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Candidates Talk Policy to Texas, Ohio Voters

Sens. Barack Obama, D-Ill., Hillary Clinton, D-N.Y., and John McCain, R-Ariz., made appeals Thursday to Texas and Ohio voters before their March 4 primary contests. Talk on the stump focused on health care, economy and Iraq war policy. Kwame Holman recaps the day's campaigning.

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  • JIM LEHRER:

    Now, what the presidential candidates had to say heading toward the big Texas and Ohio primaries. NewsHour correspondent Kwame Holman reports.

  • KWAME HOLMAN:

    With just five campaign days remaining, Hillary Clinton met with supporters in the southern Ohio border town of Hanging Rock. Her message there was more needs to be done to help people get by, and that starts with universal health care.

    SEN. HILLARY CLINTON (D), New York: Part of the reason why we have to cover everybody — children and parents — is because you can't expect to take care of a child if you have a sick parent.

    And you can't afford for a parent, who is the breadwinner, not to have preventive care and health care, because what happens oftentimes is that, when a parent gets sick, that affects the whole family.

    I bet every one of us has seen that, where somebody maybe has an accident on the job, or a car accident, or comes down with some illness. Everybody in the family is affected if that mother or father can't be taken care of.

    Well, when a child is sick, it also affects the whole family. Taking your child back and forth to Cincinnati with the price of gas, there's no telling how much it costs.

    I was looking at the gas prices as I was driving this morning, you know, and I saw some pretty high prices, you know, $3.48, $3.68. That's getting way up there.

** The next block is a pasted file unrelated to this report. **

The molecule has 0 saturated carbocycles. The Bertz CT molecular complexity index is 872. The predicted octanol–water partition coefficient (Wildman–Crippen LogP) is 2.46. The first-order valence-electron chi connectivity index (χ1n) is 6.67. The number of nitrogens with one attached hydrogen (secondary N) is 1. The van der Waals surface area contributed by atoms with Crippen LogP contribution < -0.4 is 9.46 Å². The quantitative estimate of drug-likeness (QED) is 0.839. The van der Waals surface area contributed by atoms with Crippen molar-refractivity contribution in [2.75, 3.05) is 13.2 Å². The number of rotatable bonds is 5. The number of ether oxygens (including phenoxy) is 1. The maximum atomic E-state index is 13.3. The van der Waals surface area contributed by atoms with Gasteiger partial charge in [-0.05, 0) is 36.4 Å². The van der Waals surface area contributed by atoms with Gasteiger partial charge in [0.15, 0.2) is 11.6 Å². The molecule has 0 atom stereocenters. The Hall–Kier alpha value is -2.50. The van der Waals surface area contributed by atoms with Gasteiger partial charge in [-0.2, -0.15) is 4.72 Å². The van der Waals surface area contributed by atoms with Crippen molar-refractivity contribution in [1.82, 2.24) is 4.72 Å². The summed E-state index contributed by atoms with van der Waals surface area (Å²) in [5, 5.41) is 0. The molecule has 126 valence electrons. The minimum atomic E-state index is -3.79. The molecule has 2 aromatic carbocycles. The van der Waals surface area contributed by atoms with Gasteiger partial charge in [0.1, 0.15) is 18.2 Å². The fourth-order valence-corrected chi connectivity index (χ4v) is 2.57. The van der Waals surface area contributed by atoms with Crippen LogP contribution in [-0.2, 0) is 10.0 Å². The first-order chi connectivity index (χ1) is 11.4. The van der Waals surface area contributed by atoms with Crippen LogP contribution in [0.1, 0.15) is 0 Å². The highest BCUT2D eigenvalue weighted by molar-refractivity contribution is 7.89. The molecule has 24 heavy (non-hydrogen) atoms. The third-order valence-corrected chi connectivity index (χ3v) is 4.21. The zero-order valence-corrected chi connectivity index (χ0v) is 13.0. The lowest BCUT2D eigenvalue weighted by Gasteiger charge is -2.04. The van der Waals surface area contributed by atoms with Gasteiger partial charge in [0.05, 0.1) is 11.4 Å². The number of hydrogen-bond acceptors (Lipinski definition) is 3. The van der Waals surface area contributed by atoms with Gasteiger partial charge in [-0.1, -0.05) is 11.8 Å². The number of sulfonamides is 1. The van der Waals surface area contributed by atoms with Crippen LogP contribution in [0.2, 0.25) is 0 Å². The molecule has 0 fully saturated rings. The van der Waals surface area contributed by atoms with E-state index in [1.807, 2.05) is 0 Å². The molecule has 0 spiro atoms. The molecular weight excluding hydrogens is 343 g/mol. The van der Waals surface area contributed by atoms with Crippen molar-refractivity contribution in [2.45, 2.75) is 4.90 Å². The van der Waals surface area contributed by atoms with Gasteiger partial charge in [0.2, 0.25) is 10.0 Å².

And, of course, oil is now $100 a barrel on some days, and we've got to help people with their transportation costs, particularly in rural areas. What are people supposed to do? Well, they have to commute to work or they might have to drive to hospital or some other necessary trip.

    And, of course, you're dependent upon your car. You know, if your car breaks down — you know, one of the gentlemen this morning who told me he commuted 71 miles says, you know, he holds his breath about buying the gas, but he holds his breath all the time about, you know, maybe his transmission going out or something that is going to cause an extra expense.

    All of this is connected. And too often people look at these problems like they're individual problems. "Oh, it's so sad people don't have health insurance." "Oh, it's so sad people don't have child care." "Oh, it's so sad that people are paying so much for gas."

    It is all connected. You know, we've got to get incomes up, and we've got to deal with these costs, so that people can get more money in their pocket to take care of a lot of these expenses.

    But if you don't have health insurance for everyone, we're never going to get out of this. We're just going to keep running around in circles.